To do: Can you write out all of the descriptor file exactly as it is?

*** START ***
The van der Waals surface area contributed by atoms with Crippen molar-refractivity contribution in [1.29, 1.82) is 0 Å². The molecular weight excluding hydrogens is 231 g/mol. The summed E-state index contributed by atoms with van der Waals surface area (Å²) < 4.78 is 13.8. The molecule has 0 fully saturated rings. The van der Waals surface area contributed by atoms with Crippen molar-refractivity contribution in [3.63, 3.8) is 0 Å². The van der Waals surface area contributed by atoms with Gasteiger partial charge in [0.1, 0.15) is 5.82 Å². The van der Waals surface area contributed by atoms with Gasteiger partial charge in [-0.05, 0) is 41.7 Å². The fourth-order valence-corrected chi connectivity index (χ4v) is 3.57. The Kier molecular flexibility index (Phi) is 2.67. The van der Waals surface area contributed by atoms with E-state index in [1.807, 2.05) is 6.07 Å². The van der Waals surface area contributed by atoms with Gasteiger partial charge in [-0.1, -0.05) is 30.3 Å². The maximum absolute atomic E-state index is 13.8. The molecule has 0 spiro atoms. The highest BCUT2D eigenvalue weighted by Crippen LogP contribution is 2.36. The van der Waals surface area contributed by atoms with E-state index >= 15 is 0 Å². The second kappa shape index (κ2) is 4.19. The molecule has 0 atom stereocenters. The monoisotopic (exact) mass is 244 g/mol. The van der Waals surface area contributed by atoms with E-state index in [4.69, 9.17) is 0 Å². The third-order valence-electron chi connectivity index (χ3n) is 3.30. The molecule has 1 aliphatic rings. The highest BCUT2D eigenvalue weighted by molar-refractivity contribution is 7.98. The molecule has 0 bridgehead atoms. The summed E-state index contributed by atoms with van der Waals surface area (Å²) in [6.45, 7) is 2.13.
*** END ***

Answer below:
The van der Waals surface area contributed by atoms with Crippen molar-refractivity contribution in [1.29, 1.82) is 0 Å². The molecular weight excluding hydrogens is 231 g/mol. The summed E-state index contributed by atoms with van der Waals surface area (Å²) < 4.78 is 13.8. The molecule has 0 fully saturated rings. The van der Waals surface area contributed by atoms with Crippen molar-refractivity contribution in [3.63, 3.8) is 0 Å². The van der Waals surface area contributed by atoms with Gasteiger partial charge in [0.1, 0.15) is 5.82 Å². The van der Waals surface area contributed by atoms with Gasteiger partial charge in [-0.05, 0) is 41.7 Å². The fourth-order valence-corrected chi connectivity index (χ4v) is 3.57. The Kier molecular flexibility index (Phi) is 2.67. The van der Waals surface area contributed by atoms with E-state index in [1.807, 2.05) is 6.07 Å². The van der Waals surface area contributed by atoms with Gasteiger partial charge in [-0.1, -0.05) is 30.3 Å². The maximum absolute atomic E-state index is 13.8. The molecule has 0 spiro atoms. The highest BCUT2D eigenvalue weighted by Crippen LogP contribution is 2.36. The van der Waals surface area contributed by atoms with E-state index >= 15 is 0 Å². The second kappa shape index (κ2) is 4.19. The molecule has 0 atom stereocenters. The monoisotopic (exact) mass is 244 g/mol. The van der Waals surface area contributed by atoms with E-state index in [4.69, 9.17) is 0 Å². The third-order valence-electron chi connectivity index (χ3n) is 3.30. The molecule has 1 aliphatic rings. The highest BCUT2D eigenvalue weighted by molar-refractivity contribution is 7.98. The molecule has 0 bridgehead atoms. The summed E-state index contributed by atoms with van der Waals surface area (Å²) in [6.45, 7) is 2.13.